30 November 2016

Impressions and Images of Iran: Getting my Iranian Visa

I suppose I was just toying with the idea of going to Iran earlier this summer. I did buy a guidebook, and even if I did buy a guidebook, it wouldn't be the first time that I bought a guidebook and didn't actually use it (though yes, the reason I didn't use my Lebanon guidebook was because Lebanon denied me a visa, but I digress). Anyway, it wasn't until I actually applied for a visa that things started to get fixed.

There are many ways to get a visa. I could of course use the visa on arrival facility. This is a recent development, but Iran now allows visa on arrival for plenty of nationalities, including my own. All I need to do is show up at the airport, and present them a health insurance, as well as a hotel booking for my first few days, and they would issue me a 30-day visa on the spot.

I also could do the paperwork on my own by applying at the Iranian Embassy here in Berlin. This would take a few days to process.

Anyway, I did the surest path: I contacted a travel agency that is based in Iran. I contacted the guys at Touran Zamin, who processed my application with the Ministry of Foreign Affairs on my behalf. They (the travel agency) basically vouched for me, and a few days later, I have received an email saying that my visa application was approved. I was then instructed to present an authorization number to the Consular Section of the Iranian Embassy in Berlin, which I did a few days later. The embassy told me to come back in 10 days, and 10 days later, sure enough, affixed to my passport was my shiny new Iranian visa.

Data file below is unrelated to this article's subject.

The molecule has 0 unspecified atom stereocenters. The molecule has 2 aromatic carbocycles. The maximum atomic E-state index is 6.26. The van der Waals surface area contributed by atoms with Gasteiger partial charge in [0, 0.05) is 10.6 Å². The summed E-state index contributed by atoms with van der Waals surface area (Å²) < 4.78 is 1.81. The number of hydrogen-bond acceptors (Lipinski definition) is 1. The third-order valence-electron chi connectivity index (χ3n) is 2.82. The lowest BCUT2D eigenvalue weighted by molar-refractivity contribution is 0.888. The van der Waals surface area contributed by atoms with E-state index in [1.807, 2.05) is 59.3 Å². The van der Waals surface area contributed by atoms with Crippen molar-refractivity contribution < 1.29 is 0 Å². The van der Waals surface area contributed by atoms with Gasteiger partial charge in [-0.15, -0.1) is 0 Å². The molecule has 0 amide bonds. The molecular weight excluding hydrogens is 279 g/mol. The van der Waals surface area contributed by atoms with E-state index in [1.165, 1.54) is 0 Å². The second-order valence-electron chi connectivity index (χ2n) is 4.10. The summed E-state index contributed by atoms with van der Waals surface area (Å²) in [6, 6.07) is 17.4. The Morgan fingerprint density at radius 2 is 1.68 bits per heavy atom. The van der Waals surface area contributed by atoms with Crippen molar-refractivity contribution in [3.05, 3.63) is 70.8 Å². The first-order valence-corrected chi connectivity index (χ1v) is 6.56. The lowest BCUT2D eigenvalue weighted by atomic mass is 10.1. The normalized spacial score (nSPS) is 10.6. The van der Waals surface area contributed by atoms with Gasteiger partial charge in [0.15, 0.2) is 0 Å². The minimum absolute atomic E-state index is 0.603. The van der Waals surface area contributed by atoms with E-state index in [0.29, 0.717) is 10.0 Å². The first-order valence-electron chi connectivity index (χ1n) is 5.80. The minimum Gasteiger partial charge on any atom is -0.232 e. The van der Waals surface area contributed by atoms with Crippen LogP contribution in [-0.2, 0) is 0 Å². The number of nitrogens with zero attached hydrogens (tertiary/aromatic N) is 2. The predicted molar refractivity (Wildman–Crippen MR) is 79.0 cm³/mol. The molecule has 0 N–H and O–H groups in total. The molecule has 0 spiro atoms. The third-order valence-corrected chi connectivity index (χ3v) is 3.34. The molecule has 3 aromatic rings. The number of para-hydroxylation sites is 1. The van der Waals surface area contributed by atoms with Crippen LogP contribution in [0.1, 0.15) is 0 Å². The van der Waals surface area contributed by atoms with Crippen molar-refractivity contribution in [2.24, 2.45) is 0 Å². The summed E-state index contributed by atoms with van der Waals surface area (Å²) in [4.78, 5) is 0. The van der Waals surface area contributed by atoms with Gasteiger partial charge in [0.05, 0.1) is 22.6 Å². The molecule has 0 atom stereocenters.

This visa was valid for a single entry, for the next 90 days, with a permission to remain in Iran for 30 days.

This perhaps isn't the cheapest option to get a visa. I paid the travel agency 40 EUR, plus I paid the embassy an additional 50 EUR. But at least, this option had the one with the most peace of mind. Given that there's a travel agency that was vouching for me, the chances of rejection wasn't high. So if you want not to worry about whether you'd get the visa or not, especially since there are some horror stories lurking online about travelers being rejected at the border, then I suggest use an agency. Just make sure to read agency reviews online. Some agencies have a bad reputation and probably don't deserve your business.

So, armed with my visa, I headed to Iran. When I landed in Imam Khomeini International Airport in Tehran, I skipped the visa lines, and instead queued at the border. The officer looked at my visa, and without asking any questions, simply stamped my passport, and voila! I was in Iran!


  1. Is the passport stamp nice? Don't think I've ever seen the Iranian one!

    1. Zhu,

      The visa stamp is fancy, which seems to be the norm for visas nowadays. But the entry/exit stamp is normal I guess.

      By the way, have you seen the gallery of stamps here? There's quite a few interesting ones!